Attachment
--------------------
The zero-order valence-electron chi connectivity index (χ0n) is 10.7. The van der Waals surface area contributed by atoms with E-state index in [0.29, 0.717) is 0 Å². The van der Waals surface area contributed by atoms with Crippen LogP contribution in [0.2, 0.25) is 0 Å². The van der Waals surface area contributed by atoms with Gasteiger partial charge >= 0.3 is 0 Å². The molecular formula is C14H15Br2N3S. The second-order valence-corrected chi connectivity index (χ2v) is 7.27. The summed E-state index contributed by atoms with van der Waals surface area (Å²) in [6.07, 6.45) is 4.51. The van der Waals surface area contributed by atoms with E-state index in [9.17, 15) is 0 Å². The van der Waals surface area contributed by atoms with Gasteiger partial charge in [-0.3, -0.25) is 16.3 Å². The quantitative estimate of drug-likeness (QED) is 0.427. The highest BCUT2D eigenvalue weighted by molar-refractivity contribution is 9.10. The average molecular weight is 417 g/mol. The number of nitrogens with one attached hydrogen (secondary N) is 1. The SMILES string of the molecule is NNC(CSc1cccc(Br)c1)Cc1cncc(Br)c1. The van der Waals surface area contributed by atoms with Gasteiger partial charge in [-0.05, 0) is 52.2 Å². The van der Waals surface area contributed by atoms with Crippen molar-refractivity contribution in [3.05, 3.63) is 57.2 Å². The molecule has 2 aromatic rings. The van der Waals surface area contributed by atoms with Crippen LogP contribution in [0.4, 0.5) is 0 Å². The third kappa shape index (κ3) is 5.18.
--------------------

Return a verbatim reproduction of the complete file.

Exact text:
The zero-order valence-electron chi connectivity index (χ0n) is 10.7. The van der Waals surface area contributed by atoms with E-state index in [0.29, 0.717) is 0 Å². The van der Waals surface area contributed by atoms with Crippen LogP contribution in [0.2, 0.25) is 0 Å². The van der Waals surface area contributed by atoms with Gasteiger partial charge >= 0.3 is 0 Å². The molecular formula is C14H15Br2N3S. The second-order valence-corrected chi connectivity index (χ2v) is 7.27. The summed E-state index contributed by atoms with van der Waals surface area (Å²) in [6.07, 6.45) is 4.51. The van der Waals surface area contributed by atoms with E-state index in [9.17, 15) is 0 Å². The van der Waals surface area contributed by atoms with Gasteiger partial charge in [-0.3, -0.25) is 16.3 Å². The quantitative estimate of drug-likeness (QED) is 0.427. The highest BCUT2D eigenvalue weighted by molar-refractivity contribution is 9.10. The average molecular weight is 417 g/mol. The number of nitrogens with one attached hydrogen (secondary N) is 1. The SMILES string of the molecule is NNC(CSc1cccc(Br)c1)Cc1cncc(Br)c1. The van der Waals surface area contributed by atoms with Gasteiger partial charge in [-0.05, 0) is 52.2 Å². The van der Waals surface area contributed by atoms with Crippen molar-refractivity contribution in [3.05, 3.63) is 57.2 Å². The molecule has 2 aromatic rings. The van der Waals surface area contributed by atoms with Crippen LogP contribution in [0.4, 0.5) is 0 Å². The third kappa shape index (κ3) is 5.18.